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When you stop to think about it, we drink from a variety of “things”.  For example, here’s at least a partial list that I can think of from which I’ve quaffed fluid: glass bottles, aluminum bottles, aluminum cans, out of my cupped hands, glasses, cups, water fountains, spigots, water hoses, A&W wax/cardboard containers when I was in high school (the quart size, which seemed huge back then!), mugs, goblets, paper cups and yes, I confess, milk cartons and milk bottles.  What would your list look like?  Can you think of other things you’ve used to get a drink?

Today’s photo of a variety of cups, glasses and goblets was taken in a shop at the Renaissance Faire a bit over a week ago. I liked the way they were all arranged. Utensils fit for a king or queen, eh?

ON THIS DAY IN HISTORY: in 1969, after 10 days and 10 bloody assaults, Hill 937 in South Vietnam was finally captured by U.S. and South Vietnamese troops. The Americans who fought there cynically dubbed Hill 937 “Hamburger Hill” because the battle and its high casualty rate reminded them of a meat grinder.

Located one mile east of the Laotian border, Hill 937 was ordered taken as part of Operation Apache Snow, a mission intended to limit enemy infiltration from Laos that threatened Hue to the northeast and Danang to the southeast. On May 10, following air and artillery strikes, a U.S.-led infantry force launched its first assault on the North Vietnamese stronghold but suffered a high proportion of casualties and fell back. Ten more infantry assaults came during the next 10 days, but Hill 937’s North Vietnamese defenders did not give up their fortified position until May 20. Almost 100 Americans were killed and more than 400 wounded in taking the hill, amounting to a shocking 70 percent casualty rate.

The same day that Hamburger Hill was finally captured, Senator Edward Kennedy of Massachusetts called the operation “senseless and irresponsible” and attacked the military tactics of President Richard Nixon’s administration. His speech before the Senate was seen as part of a growing public outcry over the U.S. military policy in Vietnam. U.S. military command had ordered Hill 937 taken primarily as a diversionary tactic, and on May 28 it was abandoned. This led to further outrage in America over what seemed a senseless loss of American lives. North Vietnamese forces eventually returned and re-fortified their original position.

TRIVIA FOR TODAY: Influenced by Richard Wagner, Elizabeth Nietzsche, the sister of the famous philosopher, selected an entire community of people based on their blonde hair and blue eyes and shipped them off to an isolated village in Paraguay in order to plant the seed of a new race of supermen. The village still exists.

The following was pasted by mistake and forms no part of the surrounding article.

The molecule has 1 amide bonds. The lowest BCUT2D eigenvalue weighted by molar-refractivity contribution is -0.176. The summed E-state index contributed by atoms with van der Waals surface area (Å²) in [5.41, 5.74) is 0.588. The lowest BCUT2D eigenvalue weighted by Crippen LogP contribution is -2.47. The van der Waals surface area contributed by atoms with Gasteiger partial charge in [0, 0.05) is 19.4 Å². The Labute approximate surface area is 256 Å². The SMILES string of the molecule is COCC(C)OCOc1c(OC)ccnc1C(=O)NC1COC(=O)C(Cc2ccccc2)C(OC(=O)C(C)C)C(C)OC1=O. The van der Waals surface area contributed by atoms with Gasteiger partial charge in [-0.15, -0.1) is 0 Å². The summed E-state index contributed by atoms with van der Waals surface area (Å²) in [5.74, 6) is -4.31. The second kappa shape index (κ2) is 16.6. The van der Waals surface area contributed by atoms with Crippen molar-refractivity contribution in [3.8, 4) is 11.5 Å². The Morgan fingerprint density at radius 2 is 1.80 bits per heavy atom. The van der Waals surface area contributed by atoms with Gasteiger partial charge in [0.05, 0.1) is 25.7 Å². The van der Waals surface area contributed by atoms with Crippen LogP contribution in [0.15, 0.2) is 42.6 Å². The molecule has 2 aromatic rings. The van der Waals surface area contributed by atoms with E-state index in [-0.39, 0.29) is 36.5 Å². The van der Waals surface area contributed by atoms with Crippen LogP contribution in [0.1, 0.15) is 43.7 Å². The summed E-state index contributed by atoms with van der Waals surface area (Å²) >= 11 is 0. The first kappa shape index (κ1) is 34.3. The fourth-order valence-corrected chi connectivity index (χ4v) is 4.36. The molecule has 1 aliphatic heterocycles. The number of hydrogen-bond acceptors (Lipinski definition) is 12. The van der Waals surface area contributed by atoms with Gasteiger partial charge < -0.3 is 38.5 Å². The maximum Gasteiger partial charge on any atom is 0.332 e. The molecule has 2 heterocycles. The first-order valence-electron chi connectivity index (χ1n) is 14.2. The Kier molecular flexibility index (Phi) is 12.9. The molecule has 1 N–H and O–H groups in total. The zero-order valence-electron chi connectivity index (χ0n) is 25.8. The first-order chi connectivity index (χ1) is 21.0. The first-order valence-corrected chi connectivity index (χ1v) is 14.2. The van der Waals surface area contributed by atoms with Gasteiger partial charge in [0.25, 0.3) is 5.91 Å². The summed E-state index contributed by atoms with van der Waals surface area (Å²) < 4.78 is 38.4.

…Gargoyles Can Have Fetishes

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I’ve learned that going to Renaissance Festivals can be a very educational experience.  I mean, who knew that so many people back in the day had elf ears (see my most recent post prior to this one)?  Who knew that there were cell phones in renaissance times, yet I saw them all over the festival.  And did you know that they had Coca-Cola products then?  Nope, me neither.  See how educational such events can be?

Sometimes, however, you learn things that you wish you didn’t.  I mean, we all know that there are people who get excited by various things…and those things sometimes are referred to as fetishes.  These are typically things which people take to extremes and which are a bit out of the ordinary.

The word fetish originally meant “charm,” and it originates from the 15th century Portuguese word feitico, which means false power, object or charm. For example, when the Portuguese explored West Africa and encountered native religions, they called whatever talisman (totems, carvings, beads) they revered a fetish.

To the Portuguese in those days, the fetishists were those who worshiped the unusual. Later on, however, the implication of the word took on a whole different meaning.

First, a fetish involves the transfer of power from an original source onto a substitute. Second, a fetishist is someone who operates outside the circle of what is characteristically considered normal. Yeah right, what is normal nowadays?